Can’t be a comfortable time for any of Canada’s temporary foreign workers. They’re in the middle of a protracted political fight, the complexity of which is often lost in all the yelling. It’s not clear how many parliamentarians reasonably understand the country’s temporary foreign workers programs. Today, they’ve perfected the art of the scattershot debate. Their deliberations are framed by an NDP motion:
That, in the opinion of the House, the Temporary Foreign Worker Program has been open to abuse resulting in the firing of qualified Canadian workers, lower wages and the exploitation of temporary foreign workers, and therefore the government should: (a) impose an immediate moratorium on the Stream for Lower-skilled Occupations, which includes fast-food, service and restaurant jobs; and (b) request an urgent audit of the whole program by the Auditor General.
NDP MP Jinny Sims tabled the motion, which is not the first time Sims has raised the spectre of the auditor general. At a heritage committee meeting on Dec. 11, 2012, she asked Employment Minister Jason Kenney if he’d consider taking the same action as laid out in today’s motion. His response telegraphed the Conservative line on today’s debate. “No, I haven’t considered that,” he said. “I don’t decide the work plan of the Auditor General.”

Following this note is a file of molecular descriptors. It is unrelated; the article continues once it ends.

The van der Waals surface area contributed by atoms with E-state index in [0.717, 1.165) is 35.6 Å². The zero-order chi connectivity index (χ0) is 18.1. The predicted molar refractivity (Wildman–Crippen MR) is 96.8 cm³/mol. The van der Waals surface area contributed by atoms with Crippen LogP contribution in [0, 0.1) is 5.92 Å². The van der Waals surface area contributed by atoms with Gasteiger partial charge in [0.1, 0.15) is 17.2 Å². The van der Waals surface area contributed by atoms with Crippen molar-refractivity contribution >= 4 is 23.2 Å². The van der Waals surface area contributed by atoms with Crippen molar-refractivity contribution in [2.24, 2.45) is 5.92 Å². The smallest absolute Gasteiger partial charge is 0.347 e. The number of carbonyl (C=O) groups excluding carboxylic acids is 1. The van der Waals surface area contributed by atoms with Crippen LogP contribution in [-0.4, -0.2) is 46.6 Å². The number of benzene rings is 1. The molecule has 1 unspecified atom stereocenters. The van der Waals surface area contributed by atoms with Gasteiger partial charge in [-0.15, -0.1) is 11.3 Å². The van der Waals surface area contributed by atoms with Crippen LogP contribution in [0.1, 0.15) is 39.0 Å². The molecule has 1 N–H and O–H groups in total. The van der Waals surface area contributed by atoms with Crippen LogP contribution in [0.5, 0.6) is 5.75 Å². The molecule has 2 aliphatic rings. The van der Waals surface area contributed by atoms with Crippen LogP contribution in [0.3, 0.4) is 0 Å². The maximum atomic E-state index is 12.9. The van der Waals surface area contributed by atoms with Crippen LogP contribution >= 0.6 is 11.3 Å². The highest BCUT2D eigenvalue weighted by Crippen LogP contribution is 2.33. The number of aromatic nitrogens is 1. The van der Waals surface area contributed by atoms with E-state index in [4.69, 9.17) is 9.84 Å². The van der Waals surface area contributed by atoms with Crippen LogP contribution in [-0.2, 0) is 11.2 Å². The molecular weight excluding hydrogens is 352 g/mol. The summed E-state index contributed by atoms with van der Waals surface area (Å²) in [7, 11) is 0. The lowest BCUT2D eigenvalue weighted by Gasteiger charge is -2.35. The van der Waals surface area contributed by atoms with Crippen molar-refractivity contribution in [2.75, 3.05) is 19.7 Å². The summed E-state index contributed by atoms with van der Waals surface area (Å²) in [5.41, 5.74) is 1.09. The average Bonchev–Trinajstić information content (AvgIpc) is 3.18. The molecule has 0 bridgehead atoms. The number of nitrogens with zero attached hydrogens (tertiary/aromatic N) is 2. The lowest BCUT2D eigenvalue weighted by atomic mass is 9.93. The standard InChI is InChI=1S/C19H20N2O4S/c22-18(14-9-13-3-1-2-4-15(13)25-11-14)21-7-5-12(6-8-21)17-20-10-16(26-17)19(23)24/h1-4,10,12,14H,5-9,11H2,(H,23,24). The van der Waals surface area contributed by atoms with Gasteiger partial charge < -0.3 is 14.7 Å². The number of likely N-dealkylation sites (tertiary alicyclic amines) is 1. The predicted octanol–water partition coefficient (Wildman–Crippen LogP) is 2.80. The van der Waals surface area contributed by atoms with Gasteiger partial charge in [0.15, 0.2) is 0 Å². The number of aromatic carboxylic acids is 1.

The debate’s conclusion may be foregone, but that didn’t stop Liberal MP Wayne Easter from asking an honest question. He told the House that he was speaking with a farmer on Prince Edward Island earlier today. The farmer employs seven people, including three foreign workers. The four Canadians didn’t show up this morning. What’s the farmer supposed to do if Canadians don’t show up?
Easter got no real answer. Tories and New Democrats had their minds made up and weren’t concerned about lingering details. Just now, for example, Tory MP Brad Butt said the NDP wants to “throw the program in the trash can” only seconds after he lamented their apparent requests for more temporary foreign workers—totally incomprehensible logic. In a few minutes, Question Period hijacks the debate. Well, such as it is.
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